According to a recent Harris Interactive survey, you took more than one road trip this summer—2.7 to be precise.
Harris also found that your top five road trip destinations this summer were beach locations (38%), city centers (27%), rural locations (23%), national/state parks (23%) and theme parks (21%).
If you still haven’t hit the road, or are just looking for a different way to spend that last 0.7 of a trip, here are some ideas.
Live long and prosper
Sacramento has been called many things, but usually not “the final frontier.”
Apparently that’s what city planners in the 1970s thought when they were tasked with thinking up unique street names for the Sky Parkway neighborhood on the south side of the city.
Feeling that the area wasn’t complete with Nova, Planet and Satellite parkways, planning officials boldly went where no man has gone before. Just down the street from Galaxy and Uranus parkways you’ll find Klingon and Romulan courts.
As you can imagine, the intersection of these two cul-de-sacs, named after Star Trek alien races, has been a road trip destination for generations of
lonely basement dwellers Trekkies.
For the residents of these streets, however, the initial charm wore off long ago. “I want to meet the guy or the person who decided to do this. I really do,” resident Simone Kyles told KXTV News10. “I would say, ‘what were you thinking?’”
Pure and simple
The birth of the automobile might have been a game changer for road tripping, but the early horseless carriage was loud and smelly, and some communities actually outlawed what they saw as an annoying novelty for the rich.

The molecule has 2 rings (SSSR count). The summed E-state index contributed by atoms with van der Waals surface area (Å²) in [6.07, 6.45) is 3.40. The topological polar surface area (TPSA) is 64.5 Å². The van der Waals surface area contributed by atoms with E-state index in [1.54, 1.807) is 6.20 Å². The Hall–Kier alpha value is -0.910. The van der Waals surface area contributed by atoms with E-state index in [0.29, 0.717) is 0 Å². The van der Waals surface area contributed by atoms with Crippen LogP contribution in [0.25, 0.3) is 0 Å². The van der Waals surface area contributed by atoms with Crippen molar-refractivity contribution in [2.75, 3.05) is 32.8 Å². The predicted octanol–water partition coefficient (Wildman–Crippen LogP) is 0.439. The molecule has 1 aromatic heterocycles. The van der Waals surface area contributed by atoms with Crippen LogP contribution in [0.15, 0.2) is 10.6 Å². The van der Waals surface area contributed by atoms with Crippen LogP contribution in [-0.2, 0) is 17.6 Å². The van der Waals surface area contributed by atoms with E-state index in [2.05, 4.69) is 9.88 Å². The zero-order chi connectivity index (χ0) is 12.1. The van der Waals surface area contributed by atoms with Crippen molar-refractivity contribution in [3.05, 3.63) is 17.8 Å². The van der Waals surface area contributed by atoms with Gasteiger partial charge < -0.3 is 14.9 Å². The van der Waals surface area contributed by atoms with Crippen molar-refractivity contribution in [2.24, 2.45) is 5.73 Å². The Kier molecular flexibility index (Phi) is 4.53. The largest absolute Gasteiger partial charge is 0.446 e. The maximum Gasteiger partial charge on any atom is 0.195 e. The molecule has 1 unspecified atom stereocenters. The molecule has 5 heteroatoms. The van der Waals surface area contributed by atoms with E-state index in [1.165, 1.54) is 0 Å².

Of course, over time most communities lifted those restrictions—most, but not all. There is still one place in America where cars have been banned since 1898: Mackinac Island, Mich.
Located just offshore of northern Michigan in Lake Huron, the small island of 600 was not impressed with what one resident called “mechanical monsters,” and in 1898 the village council resolved “that the running of horseless carriages be prohibited.”
The law still stands today, and aside from emergency vehicles, transportation on Mackinac is limited to walking, bicycling and carriages of the horse-drawn variety.
Visitors park on the mainland and take a 35-minute ferry ride over to the island, which can feel like a trip back in time to a simpler era before car horns and stop lights and road rage.
Of course, winter on an island in northern Michigan with no mechanical monsters is a whole different story.
Usually when you see graffiti-covered cars, it’s a sign that your road trip has run off-course into a shady area of town.
In Amarillo, Texas, it just means you’ve found “Cadillac Ranch,” a public-art installation featuring 10 spray-painted Cadillacs half-buried nose-first in a pasture. The cars are evenly aligned in a straight row, with their tail ends protruding out of the ground at an angle corresponding to that of the Great Pyramid of Giza in Egypt.
The installation was developed in 1974 by local artist/millionaire/prankster Stanley Marsh 3 and a trio of architects. Visitors are encouraged to bring a can of spray paint and add their own artistic adornments.
While visiting Amarillo, look for Marsh’s ongoing “Dynamite Museum” project featuring hundreds of fake traffic signs throughout the city displaying random messages like “Road Does Not End.” R&B